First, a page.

We eat pi dan and while some think it is raw, more correctly it is aged somewhat akin to preserving seafood in lime juice. The preserved duck eggs are excellent dipped in soy sauce to enhance their flavor. Chinese people from Shanghai prefer soy sauce as the dipping sauce for their preserved eggs while Cantonese folk eat these eggs with pickled ginger, vinegar, and sesame oil. Either way, these are interesting combinations; try them both. Shanghai people also add pi dan to their rice congee, which they prefer cooked with pieces of chicken. This is a nutritious combination, is easy to digest, and is often recommended when the digestive system is upset. It is also recommended for the elderly.

To make pi dan sounds mysterious and inscrutable. Is that why someone once named these eggs ’One hundred Year Old Egg?’ We don’t know, but do know that the name stuck; probably because they looked and tasted so different from any other egg seen.

Lots of folks have seen them since they were first made and they have grown to adore them. You can find both the salted duck eggs and the mud covered pi dan at any large Asian market. eat them and you learn to love them.

They are generally packed in a cardboard or foam container made especially for them, six to a package, often without mud on the exterior. Some are wrapped in plastic pouches, also without the mud coating. Nowadays, most are cured in a chemical solution, eliminating the need for mud altogether.

By finding a solution to the by-products of these duck farmers, food chemists changed duck eggs into a very interesting gourmet food. They increased demand for them and a brand new industry was born! Today, pi dan is produced in China and Taiwan wherever ducks are raised.

Here are a few favorite recipes from my wife Wonona. She says you can use either the salted egg or the pi dan in any of them. She also hopes that you try every one of them. I say, that after you have, go on and be a kitchen chemist by inventing your own recipes. We both say thanks to the editor who recently made and tested these recipes. She advises they are terrific.
Steamed Pork with Salted Egg
1/2 pound ground or hand-chopped pork
1/2 teaspoon minced fresh ginger
1 teaspoon dry sherry
2 teaspoons light soy sauce
1/2 teaspoon sugar
1 teaspoon cornstarch
1 salted egg, peeled, then beaten as thoroughly as possible
1/2 teaspoon corn oil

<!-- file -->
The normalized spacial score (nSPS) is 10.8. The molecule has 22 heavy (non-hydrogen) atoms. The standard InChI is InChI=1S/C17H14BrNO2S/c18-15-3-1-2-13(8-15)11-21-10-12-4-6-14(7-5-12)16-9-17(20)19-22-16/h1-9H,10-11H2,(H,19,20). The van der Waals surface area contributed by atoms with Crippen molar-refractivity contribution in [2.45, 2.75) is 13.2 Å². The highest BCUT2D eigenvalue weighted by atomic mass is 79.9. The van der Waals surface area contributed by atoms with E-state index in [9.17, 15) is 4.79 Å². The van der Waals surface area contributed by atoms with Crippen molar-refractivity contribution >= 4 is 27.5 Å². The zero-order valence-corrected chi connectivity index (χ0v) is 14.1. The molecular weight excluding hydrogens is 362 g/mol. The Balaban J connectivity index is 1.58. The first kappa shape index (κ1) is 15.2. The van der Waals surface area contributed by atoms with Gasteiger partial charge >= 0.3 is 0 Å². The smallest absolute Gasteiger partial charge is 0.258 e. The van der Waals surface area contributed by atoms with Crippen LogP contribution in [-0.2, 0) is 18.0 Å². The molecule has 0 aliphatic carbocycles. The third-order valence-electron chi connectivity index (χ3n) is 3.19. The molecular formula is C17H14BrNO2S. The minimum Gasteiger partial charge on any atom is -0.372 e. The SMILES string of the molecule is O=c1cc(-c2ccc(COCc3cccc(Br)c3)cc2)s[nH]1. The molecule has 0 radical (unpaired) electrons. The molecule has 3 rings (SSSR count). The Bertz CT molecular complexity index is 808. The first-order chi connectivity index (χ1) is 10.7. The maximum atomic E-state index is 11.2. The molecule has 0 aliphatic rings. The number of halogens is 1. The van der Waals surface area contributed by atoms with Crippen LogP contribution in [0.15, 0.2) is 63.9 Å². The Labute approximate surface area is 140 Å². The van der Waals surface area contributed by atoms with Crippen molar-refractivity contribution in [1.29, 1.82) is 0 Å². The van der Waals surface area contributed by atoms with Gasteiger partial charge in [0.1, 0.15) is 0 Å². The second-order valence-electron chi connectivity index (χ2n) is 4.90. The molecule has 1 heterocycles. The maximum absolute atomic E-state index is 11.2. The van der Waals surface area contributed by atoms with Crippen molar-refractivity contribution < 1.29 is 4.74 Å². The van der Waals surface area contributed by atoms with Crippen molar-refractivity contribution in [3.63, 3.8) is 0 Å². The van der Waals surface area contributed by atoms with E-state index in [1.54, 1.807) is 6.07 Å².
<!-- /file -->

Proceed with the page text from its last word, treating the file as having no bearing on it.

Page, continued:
1. Combine pork, ginger, sherry, soy sauce, sugar, and cornstarch. Mix thoroughly and form into a ball.
2. Oil an eight-inch pie pan. Roll the ball of meat in the beaten egg and place in the oiled pan and flatten the ball. Pour any extra egg mixture over the meat and steam this thirty minutes over boiling water. Cut into pieces and serve hot.
Chicken Congee with Pi Dan
4 large dried Chinese black mushrooms
1 boneless and skinless chicken breast, cut in cubes
dash of salt or to taste
2 teaspoons dry sherry
1/4 cup minced Virginia ham
1/2 cup glutinous rice
1 thirteen and three-quarter ounce can of chicken broth
4 slices fresh ginger, minced
1 pi dan, shelled and cut into six pieces
2 scallion tops, minced
1. Soak mushrooms for fifteen minutes in warm water. Drain and set the water aside. Discard the stem and cut each mushroom in six to eight pieces.
2. Mix chicken cubes with salt and sherry and steam this over boiling water for twenty minutes. Drain and reserve the liquid.
3. Combine mushrooms, ham, rice, chicken broth, ginger, and the reserved mushroom and chicken waters and bring this to the boil. Add a half-cup of water and the pi dan and reduce the heat. Simmer for one hour, them mix in the chicken pieces, sprinkle with the scallions, and serve.
Jelly Fish with Cucumbers and Pi Dan
1/2 pound package shredded jelly fish
1 or 2 cucumbers
4 Tablespoons cider vinegar
2 Tablespoons sugar
1 teaspoon salt
1 teaspoon sesame oil
4 pi dan, shelled and cut one each into six pieces
1. Soak jelly fish for one-half hour(
2. Peel cucumbers, discard seeded part and shred the same size as the jelly fish pieces.
3. Mix vinegar, sugar, salt, and sesame oil and mix with jelly fish. Add the cucumbers and the pi dan and fold gently. Serve cold.
Note: If shredded jelly fish is not available, cut whole ones into one-quarter- to one-half-inch by two inch slices and blanch for them for thirty seconds; yes, just thirty seconds. Then drain and let rest a few minutes until they are again at room or refrigerated temperature.